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Medical News and Perspectives |

Open Access to Data Closes the Book on Efficacy of Popular Bone-Graft Device

Mike Mitka, MSJ
JAMA. 2013;310(4):359-360. doi:10.1001/jama.2013.8485.
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New studies suggest a popular spinal bone-graft device has no clinical advantages over traditional bone grafting methods for reducing chronic lower back pain. Perhaps as important, the way these studies came about suggests a better approach to conducting postmarketing surveillance of medical devices and drugs.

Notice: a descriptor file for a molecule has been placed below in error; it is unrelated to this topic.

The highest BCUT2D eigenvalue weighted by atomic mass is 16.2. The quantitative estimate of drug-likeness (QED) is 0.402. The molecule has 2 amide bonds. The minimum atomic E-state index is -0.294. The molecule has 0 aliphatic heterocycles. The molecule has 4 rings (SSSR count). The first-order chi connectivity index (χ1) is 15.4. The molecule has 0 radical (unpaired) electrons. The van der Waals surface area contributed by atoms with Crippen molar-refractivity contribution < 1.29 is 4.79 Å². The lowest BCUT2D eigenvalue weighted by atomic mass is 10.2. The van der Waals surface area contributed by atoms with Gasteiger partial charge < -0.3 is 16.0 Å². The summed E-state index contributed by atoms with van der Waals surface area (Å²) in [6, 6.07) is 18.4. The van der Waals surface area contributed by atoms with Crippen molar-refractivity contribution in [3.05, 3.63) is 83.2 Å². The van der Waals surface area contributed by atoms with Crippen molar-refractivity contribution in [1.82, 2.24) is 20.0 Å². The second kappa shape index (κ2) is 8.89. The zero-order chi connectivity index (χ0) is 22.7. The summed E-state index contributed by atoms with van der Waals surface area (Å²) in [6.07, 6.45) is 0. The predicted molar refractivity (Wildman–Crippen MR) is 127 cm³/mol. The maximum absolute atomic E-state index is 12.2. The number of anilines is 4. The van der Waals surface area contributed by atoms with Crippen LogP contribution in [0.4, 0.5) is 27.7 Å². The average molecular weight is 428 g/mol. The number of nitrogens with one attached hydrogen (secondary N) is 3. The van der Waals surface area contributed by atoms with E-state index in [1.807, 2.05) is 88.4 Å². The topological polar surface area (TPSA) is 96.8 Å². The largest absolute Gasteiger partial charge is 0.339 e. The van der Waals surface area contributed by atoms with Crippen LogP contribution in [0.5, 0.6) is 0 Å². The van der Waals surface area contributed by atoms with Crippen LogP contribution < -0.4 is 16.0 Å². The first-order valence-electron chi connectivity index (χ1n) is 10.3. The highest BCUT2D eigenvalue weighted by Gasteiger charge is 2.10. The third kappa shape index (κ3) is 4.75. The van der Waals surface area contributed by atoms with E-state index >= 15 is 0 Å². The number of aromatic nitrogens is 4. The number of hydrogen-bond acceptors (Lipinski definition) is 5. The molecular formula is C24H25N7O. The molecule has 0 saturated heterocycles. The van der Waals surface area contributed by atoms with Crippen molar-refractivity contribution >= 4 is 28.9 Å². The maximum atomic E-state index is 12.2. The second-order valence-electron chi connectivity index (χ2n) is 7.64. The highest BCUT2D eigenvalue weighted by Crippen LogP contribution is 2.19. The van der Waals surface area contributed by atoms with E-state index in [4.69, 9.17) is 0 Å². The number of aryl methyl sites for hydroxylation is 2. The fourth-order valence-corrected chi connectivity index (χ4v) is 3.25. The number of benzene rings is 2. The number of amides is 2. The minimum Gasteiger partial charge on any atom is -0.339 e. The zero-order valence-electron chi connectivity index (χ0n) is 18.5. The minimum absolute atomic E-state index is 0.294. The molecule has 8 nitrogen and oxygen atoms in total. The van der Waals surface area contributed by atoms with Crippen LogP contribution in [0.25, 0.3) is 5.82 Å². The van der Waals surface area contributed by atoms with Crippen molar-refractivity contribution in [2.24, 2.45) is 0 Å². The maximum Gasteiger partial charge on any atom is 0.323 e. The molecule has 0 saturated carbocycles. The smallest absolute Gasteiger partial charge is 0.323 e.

The device in question is the Infuse Bone Graft, manufactured by Medtronic. It uses recombinant human bone morphogenetic protein 2 (rhBMP-2), a genetically engineered protein with bone growth–stimulating properties, as a bone graft substitute. The rhBMP-2 device was approved in 2002 by the US Food and Drug Administration (FDA) for anterior lumbar interbody fusion surgery to reduce chronic low back pain. Earlier studies found rhBMP-2 to be superior to other grafting therapies, and the device was soon generating almost $1 billion in annual revenues for Medtronic.

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The Infuse Bone Graft, which uses recombinant human bone morphogenetic protein 2, offers no clinical advantages compared with standard bone grafting, new research finds.

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